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  16.  25
    Political biology: In search of a new epistemic space between STS and biopolitical theory- A response.Maurizio Meloni - 2018 - History of the Human Sciences 31 (1):136-142.
  17.  33
    Naturalism as an Ontology of Ourselves.Maurizio Meloni - 2011 - Telos: Critical Theory of the Contemporary 2011 (155):151-174.
    ExcerptAs Jürgen Habermas has recently pointed out, scientific naturalism represents one of the “two countervailing trends that mark the intellectual tenor of our age,” the other being religious worldviews.1 In a broader intellectual landscape dominated by research programs in neuro- and cognitive science, evolutionary psychology, behavioral genetics and so on, contemporary naturalism symbolizes not only the meta-philosophical framework of these leading intellectual enterprises, but more fundamentally a sort of zeitgeist for our epoch. This is true not only at an epistemological (...)
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  18. An unproblematized truth: Foucault, biopolitics, and the making of a sociological canon.Maurizio Meloni - 2022 - Social Theory and Health:online.
    Foucault’s argument that a major break occurred in the nature of power in the European Eighteenth century—an unprecedented socialization of medicine and concern for the health of bodies and populations, the birth of biopolitics—has become since the 1990s a dominant narrative among sociologists but is rarely if ever scrutinized in its premises. This article problematizes Foucault’s periodization about the politics of health and the way its story has been solidified into an uncritical account. Building on novel historiographic work, it challenges (...)
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  19.  7
    Forgetting how we ate: personalised nutrition and the strategic uses of history.Christopher Mayes & Maurizio Meloni - 2024 - History and Philosophy of the Life Sciences 46 (1):1-28.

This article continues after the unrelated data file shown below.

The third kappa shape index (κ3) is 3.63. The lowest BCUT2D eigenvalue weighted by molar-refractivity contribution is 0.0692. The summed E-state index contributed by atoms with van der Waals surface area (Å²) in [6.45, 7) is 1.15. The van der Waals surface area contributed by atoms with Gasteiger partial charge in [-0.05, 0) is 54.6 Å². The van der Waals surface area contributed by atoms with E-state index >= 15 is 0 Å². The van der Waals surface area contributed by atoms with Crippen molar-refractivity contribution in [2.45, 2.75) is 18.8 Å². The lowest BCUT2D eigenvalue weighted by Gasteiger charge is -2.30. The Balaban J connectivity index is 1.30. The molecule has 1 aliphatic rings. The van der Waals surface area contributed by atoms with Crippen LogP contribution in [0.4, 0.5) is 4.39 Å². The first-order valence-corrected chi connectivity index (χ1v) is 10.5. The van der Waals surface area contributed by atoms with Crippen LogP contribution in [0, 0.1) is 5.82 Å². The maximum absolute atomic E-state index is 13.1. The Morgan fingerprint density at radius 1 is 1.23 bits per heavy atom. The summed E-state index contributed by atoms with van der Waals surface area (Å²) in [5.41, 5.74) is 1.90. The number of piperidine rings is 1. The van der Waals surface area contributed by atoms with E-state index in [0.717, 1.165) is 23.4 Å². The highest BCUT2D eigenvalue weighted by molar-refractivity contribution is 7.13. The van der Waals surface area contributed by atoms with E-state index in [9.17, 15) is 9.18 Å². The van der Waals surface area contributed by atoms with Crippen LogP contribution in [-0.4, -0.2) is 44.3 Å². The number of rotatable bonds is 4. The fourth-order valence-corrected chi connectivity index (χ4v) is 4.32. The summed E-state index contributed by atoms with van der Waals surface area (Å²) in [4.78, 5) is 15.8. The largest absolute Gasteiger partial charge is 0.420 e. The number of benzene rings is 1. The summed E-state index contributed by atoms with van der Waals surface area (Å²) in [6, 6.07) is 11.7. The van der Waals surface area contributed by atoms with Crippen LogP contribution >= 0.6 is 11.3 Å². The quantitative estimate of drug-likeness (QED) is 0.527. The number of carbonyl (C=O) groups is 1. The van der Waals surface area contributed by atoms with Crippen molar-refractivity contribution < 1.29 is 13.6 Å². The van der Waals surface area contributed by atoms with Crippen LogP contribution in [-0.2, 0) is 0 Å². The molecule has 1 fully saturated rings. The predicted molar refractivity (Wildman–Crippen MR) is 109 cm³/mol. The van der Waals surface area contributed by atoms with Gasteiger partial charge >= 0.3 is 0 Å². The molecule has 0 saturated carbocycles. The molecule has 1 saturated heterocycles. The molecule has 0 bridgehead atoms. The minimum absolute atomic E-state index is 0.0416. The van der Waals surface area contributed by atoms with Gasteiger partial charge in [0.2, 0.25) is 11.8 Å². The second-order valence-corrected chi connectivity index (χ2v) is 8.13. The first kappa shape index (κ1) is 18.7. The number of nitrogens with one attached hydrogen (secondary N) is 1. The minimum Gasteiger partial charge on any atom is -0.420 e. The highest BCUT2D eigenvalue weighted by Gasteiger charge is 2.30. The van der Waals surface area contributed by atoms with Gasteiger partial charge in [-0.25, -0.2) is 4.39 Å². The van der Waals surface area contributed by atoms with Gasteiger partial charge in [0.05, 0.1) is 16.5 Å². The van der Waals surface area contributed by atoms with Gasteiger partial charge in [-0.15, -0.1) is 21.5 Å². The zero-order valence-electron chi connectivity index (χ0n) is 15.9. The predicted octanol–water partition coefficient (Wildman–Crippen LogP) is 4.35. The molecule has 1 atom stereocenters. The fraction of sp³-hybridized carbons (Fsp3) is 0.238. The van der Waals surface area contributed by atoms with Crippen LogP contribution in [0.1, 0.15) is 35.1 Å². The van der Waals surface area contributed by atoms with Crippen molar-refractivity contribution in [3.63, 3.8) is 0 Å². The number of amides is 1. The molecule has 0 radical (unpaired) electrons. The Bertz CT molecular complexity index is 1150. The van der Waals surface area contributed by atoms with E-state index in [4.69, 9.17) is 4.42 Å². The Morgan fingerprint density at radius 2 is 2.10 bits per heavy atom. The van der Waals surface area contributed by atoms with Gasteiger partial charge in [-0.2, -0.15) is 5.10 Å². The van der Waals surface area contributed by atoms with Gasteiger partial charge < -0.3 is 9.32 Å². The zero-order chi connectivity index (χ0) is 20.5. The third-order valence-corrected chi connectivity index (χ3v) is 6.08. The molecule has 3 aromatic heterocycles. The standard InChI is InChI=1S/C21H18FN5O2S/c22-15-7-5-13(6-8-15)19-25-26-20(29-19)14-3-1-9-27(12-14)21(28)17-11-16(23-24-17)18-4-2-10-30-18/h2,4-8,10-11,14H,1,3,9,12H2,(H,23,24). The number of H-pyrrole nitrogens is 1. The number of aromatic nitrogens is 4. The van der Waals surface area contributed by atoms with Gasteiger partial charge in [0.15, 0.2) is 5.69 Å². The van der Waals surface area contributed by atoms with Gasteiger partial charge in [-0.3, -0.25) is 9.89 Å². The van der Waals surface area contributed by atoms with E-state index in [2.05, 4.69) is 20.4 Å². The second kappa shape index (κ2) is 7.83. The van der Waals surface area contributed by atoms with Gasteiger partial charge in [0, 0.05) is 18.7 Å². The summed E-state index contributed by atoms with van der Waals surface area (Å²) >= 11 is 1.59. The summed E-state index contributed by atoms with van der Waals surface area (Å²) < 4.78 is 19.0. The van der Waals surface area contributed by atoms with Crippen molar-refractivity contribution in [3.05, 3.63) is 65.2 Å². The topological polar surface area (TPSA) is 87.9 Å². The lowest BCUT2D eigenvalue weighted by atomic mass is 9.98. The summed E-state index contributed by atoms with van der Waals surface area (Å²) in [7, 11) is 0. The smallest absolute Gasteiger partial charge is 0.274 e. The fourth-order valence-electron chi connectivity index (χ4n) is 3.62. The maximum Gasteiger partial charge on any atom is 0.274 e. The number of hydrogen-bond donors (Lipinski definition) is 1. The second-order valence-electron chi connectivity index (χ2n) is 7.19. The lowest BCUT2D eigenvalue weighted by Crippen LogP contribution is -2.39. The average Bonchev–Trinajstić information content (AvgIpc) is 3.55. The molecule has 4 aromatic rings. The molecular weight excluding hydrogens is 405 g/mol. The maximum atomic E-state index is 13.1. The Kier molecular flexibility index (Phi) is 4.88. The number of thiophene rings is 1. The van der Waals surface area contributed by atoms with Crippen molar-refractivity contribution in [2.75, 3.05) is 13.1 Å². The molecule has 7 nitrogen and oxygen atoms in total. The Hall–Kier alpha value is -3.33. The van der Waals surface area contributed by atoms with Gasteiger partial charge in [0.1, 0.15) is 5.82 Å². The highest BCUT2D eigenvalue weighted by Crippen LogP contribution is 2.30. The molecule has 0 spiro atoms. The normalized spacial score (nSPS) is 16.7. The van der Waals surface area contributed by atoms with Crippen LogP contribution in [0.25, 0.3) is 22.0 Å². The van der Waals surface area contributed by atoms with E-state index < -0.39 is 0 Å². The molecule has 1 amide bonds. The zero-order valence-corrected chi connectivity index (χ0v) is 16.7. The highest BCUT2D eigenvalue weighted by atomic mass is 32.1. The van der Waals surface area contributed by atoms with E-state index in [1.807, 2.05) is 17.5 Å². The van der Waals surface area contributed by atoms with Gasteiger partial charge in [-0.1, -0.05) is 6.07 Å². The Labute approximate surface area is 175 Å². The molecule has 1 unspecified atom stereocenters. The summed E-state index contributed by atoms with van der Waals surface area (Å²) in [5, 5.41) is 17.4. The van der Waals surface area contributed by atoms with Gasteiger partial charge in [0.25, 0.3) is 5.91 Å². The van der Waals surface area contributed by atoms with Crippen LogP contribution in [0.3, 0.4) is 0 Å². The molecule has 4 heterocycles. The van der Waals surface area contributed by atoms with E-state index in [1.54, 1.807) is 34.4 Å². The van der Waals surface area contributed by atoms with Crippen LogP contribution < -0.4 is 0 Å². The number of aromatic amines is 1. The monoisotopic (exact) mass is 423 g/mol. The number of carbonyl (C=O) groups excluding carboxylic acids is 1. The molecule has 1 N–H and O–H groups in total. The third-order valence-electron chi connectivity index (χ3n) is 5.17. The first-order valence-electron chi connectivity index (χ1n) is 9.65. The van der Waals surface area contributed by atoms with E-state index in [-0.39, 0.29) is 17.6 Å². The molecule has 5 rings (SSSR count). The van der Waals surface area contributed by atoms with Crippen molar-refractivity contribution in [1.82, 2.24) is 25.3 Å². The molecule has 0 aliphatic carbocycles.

Personalised nutrition (PN) has emerged over the past twenty years as a promising area of research in the postgenomic era and has been popularized as the new big thing out of molecular biology. Advocates of PN claim that previous approaches to nutrition sought general and universal guidance that applied to all people. In contrast, they contend that PN operates with the principle that “one size does not fit all” when it comes to dietary guidance. While the molecular mechanisms studied within (...)
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  20. A biosocial return to race? A cautionary view for the postgenomic era.Maurizio Meloni - 2022 - American Journal of Human Biology.
    Recent studies demonstrating epigenetic and developmental sensitivity to early environments, as exemplified by fields like the Developmental Origins of Health and Disease (DOHaD) and environmental epigenetics, are bringing new data and models to bear on debates about race, genetics, and society. Here, we first survey the historical prominence of models of environmental determinism in early formulations of racial thinking to illustrate how notions of direct environmental effects on bodies have been used to naturalize racial hierarchy and inequalities in the past. (...)